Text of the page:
FRANCE: B Dulin; Y Huget, M Bastareaud, G Fickou, M Medard; R Talès, M Machenaud; T Domingo, D Szarzewski, N Mas, P Papé (capt), Y Maestri, L Picamoles, A Lapandry, D Chouly. Replacements: R Slimani for Mas (37 mins), V Debaty for Domingo (half-time), A Flanquart for Maestri (53 mins), S Vahaamahina for Picamoles, W Lauret for Lapandy (both 66 mins), J-M Doussain for Machenaud (67 mins), G Guirado for Szarzewski (69 mins), M Mermoz for Fickou (76 mins).
IRELAND: R Kearney (Leinster); A Trimble (Ulster), B O’Driscoll (Leinster), G D’Arcy (Leinster), D Kearney (Leinster); J Sexton (Racing Metro 92), C Murray (Munster); C Healy (Leinster), R Best (Ulster), M Ross (Leinster), D Toner (Leinster), P O’Connell (Munster, capt), P O’Mahony (Munster), C Henry (Ulster), J Heaslip (Leinster). Replacements: M Moore (Leinster) for Ross, I Henderson (Ulster) for O’Mahony, E Reddan (Leinster) for Murray (all 64 mins), F McFadden (Leinster) for D’Arcy (67 mins), I Madigan (Leinster) for Sexton (69 mins), S Cronin (Leinster) for Best, J McGrath (Leinster) for Healy (both 71 mins). Not used: J Murphy (Leinster).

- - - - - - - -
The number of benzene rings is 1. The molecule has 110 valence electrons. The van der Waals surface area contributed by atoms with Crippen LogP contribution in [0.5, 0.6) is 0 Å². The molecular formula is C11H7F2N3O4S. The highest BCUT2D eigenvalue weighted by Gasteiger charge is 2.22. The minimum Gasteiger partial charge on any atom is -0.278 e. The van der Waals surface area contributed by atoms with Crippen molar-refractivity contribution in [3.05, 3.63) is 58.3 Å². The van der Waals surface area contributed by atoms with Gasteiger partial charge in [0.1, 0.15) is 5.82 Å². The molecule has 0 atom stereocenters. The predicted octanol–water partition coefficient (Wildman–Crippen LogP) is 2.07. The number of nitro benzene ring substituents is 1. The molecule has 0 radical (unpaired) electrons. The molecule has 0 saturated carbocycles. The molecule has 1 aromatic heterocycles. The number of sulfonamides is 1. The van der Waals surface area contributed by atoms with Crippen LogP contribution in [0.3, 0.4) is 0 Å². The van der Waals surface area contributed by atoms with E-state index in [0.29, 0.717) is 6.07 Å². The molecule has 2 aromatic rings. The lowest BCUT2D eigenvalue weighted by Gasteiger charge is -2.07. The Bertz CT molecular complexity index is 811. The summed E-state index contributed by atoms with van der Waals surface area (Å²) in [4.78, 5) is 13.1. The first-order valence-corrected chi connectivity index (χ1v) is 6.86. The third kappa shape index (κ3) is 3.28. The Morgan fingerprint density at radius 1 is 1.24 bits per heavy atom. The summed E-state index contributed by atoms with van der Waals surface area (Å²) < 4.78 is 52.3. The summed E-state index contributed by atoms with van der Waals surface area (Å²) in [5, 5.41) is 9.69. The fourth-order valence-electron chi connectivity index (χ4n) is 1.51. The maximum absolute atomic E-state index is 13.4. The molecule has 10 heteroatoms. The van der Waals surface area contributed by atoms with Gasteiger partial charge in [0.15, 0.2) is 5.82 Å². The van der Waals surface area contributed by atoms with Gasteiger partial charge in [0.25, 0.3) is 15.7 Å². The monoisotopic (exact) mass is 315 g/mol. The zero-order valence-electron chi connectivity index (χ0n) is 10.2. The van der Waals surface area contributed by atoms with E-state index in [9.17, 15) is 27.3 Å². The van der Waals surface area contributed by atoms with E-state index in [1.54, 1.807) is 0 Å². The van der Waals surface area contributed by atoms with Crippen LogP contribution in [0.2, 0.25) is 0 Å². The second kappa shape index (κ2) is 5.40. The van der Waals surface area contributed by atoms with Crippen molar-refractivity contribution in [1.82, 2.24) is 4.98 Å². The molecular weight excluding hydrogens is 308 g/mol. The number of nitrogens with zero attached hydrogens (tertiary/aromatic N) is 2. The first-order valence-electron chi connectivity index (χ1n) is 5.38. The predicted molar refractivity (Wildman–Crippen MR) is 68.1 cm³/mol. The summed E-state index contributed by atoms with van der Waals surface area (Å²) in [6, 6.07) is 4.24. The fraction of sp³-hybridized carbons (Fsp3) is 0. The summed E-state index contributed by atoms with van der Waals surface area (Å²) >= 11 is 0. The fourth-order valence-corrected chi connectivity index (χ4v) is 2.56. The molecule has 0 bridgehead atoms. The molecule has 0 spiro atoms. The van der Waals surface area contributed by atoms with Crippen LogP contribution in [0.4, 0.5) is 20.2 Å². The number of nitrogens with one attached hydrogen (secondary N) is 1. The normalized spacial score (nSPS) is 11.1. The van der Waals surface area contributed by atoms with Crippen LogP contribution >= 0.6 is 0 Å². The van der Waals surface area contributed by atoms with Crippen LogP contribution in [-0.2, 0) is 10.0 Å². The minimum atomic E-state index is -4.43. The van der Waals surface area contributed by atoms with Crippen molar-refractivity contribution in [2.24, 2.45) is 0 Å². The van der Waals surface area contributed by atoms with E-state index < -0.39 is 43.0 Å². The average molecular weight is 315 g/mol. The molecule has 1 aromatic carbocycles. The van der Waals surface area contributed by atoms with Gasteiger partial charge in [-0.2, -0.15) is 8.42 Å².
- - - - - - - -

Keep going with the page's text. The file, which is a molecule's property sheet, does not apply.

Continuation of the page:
Referee: Steve Walsh (Australia)